Gene Expression Flags Fever Source

Constructing transcriptional profiles from the blood of children with fevers can help determine whether the cause is viral or bacterial.

By | July 16, 2013

WIKIMEDIA, ALEX PROIMOSThe key to determining whether the source of a child’s fever is a viral or bacterial infection could be assessing the gene expression signature of their blood, according to a new study. This type of analysis, though not practical in a clinical setting yet, could one day help ascertain the cause of fevers more accurately than the currently accepted method of conducting white blood cell counts, and could help reduce the overuse of antibiotics, which are often administered to children with unidentified infections as a precautionary measure, even though antibiotics are only effective against bacteria. Researchers from the Washington University School of Medicine in St. Louis report their findings in this week’s issue of Proceedings of the National Academy of Sciences.

The scientists used gene expression microarray analyses on 30 febrile children and 35 without fevers. They found that children with fevers caused by bacterial infections had consistently different gene expression profiles than those with viral infections. The gene expression signatures indicated that the interferon (IFN) signaling pathway was uniquely activated in febrile children with viral infection, while an integrin signaling pathway was activated in children with bacterial infection.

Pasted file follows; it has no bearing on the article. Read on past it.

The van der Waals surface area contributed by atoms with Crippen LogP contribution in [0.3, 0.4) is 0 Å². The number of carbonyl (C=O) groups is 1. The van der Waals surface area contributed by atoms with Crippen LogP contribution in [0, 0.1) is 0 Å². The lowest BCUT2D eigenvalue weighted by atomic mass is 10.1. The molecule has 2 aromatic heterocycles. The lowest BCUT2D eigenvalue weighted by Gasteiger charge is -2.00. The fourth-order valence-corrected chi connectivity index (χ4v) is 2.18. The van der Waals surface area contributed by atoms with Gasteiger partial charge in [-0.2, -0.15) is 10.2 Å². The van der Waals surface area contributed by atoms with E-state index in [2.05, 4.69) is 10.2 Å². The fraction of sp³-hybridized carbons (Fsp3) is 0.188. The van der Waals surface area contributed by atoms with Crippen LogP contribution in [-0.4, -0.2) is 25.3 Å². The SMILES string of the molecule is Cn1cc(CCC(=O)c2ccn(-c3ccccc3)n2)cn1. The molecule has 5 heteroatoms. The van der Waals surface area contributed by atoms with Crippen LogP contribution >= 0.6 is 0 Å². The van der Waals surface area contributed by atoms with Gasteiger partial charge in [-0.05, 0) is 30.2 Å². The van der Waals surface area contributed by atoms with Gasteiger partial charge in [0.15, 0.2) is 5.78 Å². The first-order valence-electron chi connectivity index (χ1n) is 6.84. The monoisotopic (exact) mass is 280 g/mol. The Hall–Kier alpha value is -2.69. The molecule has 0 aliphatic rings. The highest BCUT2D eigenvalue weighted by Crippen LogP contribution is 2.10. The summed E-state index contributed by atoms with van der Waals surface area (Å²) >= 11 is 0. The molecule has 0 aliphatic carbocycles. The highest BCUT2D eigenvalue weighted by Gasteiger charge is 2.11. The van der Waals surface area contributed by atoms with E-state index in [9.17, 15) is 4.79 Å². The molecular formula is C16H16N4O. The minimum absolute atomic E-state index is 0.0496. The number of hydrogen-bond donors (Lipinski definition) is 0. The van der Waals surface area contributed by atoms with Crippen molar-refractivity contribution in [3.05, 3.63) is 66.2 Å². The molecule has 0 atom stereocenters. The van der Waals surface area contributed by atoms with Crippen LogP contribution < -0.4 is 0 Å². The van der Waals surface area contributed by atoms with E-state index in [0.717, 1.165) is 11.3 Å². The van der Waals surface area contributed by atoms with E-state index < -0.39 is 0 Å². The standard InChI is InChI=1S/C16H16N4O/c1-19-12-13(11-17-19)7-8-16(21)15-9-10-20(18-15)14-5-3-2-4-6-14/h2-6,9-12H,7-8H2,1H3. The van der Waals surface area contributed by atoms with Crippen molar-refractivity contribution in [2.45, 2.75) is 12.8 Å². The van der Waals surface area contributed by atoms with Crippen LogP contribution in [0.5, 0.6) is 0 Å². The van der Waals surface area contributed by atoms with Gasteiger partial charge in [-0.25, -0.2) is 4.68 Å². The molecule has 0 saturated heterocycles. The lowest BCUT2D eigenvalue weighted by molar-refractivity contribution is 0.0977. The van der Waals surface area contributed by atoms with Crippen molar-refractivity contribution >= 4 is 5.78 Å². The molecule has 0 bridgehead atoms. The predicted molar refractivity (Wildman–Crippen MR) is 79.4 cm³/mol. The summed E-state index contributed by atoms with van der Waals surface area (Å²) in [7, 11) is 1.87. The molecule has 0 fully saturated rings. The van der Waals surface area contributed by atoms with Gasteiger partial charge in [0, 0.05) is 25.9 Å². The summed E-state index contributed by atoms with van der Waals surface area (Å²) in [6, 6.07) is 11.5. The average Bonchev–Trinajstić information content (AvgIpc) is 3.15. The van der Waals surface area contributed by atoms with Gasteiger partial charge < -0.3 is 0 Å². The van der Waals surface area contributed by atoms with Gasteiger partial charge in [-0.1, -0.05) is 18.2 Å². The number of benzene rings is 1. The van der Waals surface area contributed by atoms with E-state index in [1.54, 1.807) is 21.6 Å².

Furthermore, the researchers could use the gene expression profiles to distinguish between different viral infections, such as herpesvirus, adenovirus, or enterovirus. The test could even differentiate between febrile children with a viral infection and children who did not yet have a fever but had the same virus circulating in their blood.

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